(43) When the congregation was broken up.—Better, as keeping to the usual rendering, the synagogue. The two preachers withdrew to their inn or lodging, and were followed by many of both classes of their hearers—not, as the Received text of Acts 13:42 implies, by one only. It is probable, looking to St. Paul’s language in 1 Corinthians 9:6—which can only refer to their joint life at the Syrian Antioch, or on this journey,—that during the week that followed they worked for their maintenance as tent-makers. (See Note on Acts 18:3.) Manufactures of this kind were so common in all the towns lying on or near the Taurus range of mountains, that it would not be difficult for any skilled workman, such as St. Paul, to obtain casual employment.
Persuaded them.—The tense implies that they went on throughout the week—probably after their day’s labour was over—with this work of persuasion.
(44) The next sabbath day came almost the whole city together.—It is clear that the Jewish synagogue could not have held such a crowd, and we are led accordingly to the conclusion either that they thronged round portals and windows while the Apostles spoke within, or that the crowd gathered in some open space or piazza in which the synagogue was situated, and were addressed from its entrance. We are left to infer the nature of St. Paul’s discourse from what had preceded, and to assume that it was not recorded, either because St. Luke had notes of one discourse and not of the other, or because it went more or less over the same ground, and therefore did not seem to him to require recording.
(45) They were filled with envy.—They heard the Apostles speaking to the multitudes, not in the condescending, supercilious tone of those who could just tolerate a wealthy proselyte of the gate, that could purchase their favour, but as finding in every one of them a brother standing on the same level as themselves, as redeemed by Christ, and this practical repudiation of all the exclusive privileges on which they prided themselves was more than they could bear.
Contradicting and blaspheming.—The latter word implies reviling words with which the Apostles were assailed, as well as blasphemy in the common meaning of the word.
(46) It was necessary.—The preachers recognised the necessity of following what they looked on as the divine plan in the education of mankind, and so they preached “to the Jew first, and also to the Gentile” (Romans 2:9-10). The former were offered, as the fulfilment of the promise made to Abraham, the high privilege of being the channel through which “all families of the earth should be blessed” by the knowledge of Christ (Genesis 22:18). When they rejected that offer, it was made, without their intervention, to the Gentiles.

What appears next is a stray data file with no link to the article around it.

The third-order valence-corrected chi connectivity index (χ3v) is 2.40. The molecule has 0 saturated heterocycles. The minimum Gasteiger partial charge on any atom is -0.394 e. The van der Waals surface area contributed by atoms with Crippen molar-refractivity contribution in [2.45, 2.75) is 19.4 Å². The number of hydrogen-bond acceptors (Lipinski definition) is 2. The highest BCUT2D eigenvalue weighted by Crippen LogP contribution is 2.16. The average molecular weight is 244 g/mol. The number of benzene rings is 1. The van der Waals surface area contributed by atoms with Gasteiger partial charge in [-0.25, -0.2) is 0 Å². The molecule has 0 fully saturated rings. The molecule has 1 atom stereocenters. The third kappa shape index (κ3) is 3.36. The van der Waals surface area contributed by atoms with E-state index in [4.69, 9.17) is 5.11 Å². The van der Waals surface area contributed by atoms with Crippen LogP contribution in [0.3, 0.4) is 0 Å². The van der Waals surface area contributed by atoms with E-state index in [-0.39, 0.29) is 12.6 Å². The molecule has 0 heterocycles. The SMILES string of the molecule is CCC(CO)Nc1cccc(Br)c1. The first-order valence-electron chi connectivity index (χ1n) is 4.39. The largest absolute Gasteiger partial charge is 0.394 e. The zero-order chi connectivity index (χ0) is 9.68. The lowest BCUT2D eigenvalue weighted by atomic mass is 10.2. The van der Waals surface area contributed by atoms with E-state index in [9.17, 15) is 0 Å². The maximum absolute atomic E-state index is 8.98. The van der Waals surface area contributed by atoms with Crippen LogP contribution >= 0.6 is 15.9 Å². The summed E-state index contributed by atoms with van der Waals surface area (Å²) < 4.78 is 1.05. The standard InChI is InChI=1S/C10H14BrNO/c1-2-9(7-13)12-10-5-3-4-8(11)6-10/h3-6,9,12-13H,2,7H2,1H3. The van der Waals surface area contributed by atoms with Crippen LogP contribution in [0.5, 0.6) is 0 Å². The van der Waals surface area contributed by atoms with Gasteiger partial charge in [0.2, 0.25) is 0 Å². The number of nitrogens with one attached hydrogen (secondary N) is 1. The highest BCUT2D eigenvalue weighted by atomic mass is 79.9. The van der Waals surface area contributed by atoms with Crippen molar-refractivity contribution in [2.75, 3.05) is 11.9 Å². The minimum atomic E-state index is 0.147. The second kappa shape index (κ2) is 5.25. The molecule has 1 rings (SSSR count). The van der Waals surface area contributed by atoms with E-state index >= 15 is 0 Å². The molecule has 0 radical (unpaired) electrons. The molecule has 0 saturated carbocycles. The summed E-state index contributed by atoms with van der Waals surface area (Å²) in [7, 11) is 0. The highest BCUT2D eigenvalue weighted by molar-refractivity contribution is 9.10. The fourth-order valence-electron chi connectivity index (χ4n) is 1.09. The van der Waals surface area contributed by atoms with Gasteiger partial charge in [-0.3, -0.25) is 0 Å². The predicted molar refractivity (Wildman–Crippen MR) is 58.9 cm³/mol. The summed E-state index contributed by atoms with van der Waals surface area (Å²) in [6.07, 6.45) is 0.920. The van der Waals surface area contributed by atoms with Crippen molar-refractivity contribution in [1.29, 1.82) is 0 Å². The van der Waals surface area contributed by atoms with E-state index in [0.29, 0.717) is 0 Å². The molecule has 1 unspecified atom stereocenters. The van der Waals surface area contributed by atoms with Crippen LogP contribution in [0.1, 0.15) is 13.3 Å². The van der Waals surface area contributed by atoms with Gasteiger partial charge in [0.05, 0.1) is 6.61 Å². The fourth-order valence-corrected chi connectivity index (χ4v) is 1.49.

Judge yourselves unworthy of everlasting life.—There is a touch of righteous indignation, perhaps something like irony, in the words. The preacher had thought them “worthy” of the highest of all blessings, the life eternal which was in Christ Jesus, but they, in their boastful and envious pride, took what was really a lower estimate of themselves, and showed that they were “unworthy.” They passed sentence, ipso facto, on themselves.
Lo, we turn to the Gentiles.—We have to remember (1) that the words were as an echo of those which the Apostle had heard in his trance in the Temple at Jerusalem (Acts 22:21); (2) that they would be heard, on the one hand, by the Gentiles with a joy hitherto unknown, and, on the other, by the Jews as a new cause of irritation.
(47) I have set thee to be a light to the Gentiles.—The context of the quotation has to be remembered as showing that St. Paul identified the “Servant of the Lord” in Isaiah 49:6 with the person of the Christ. (See Note on Acts 4:27.) The citation. is interesting as the first example of the train of thought which led the Apostle to see in the language of the prophets, where others had found only the exaltation of Israel, the divine purpose of love towards the whole heathen world. It is the germ of the argument afterwards more fully developed in Romans 9:25; Romans 10:12.
(48) They were glad, and glorified the word of the Lord.—Both verbs are in the tense of continued action. The joy was not an evanescent burst of emotion. The “word of the Lord” here is the teaching which had the Lord Jesus as its subject.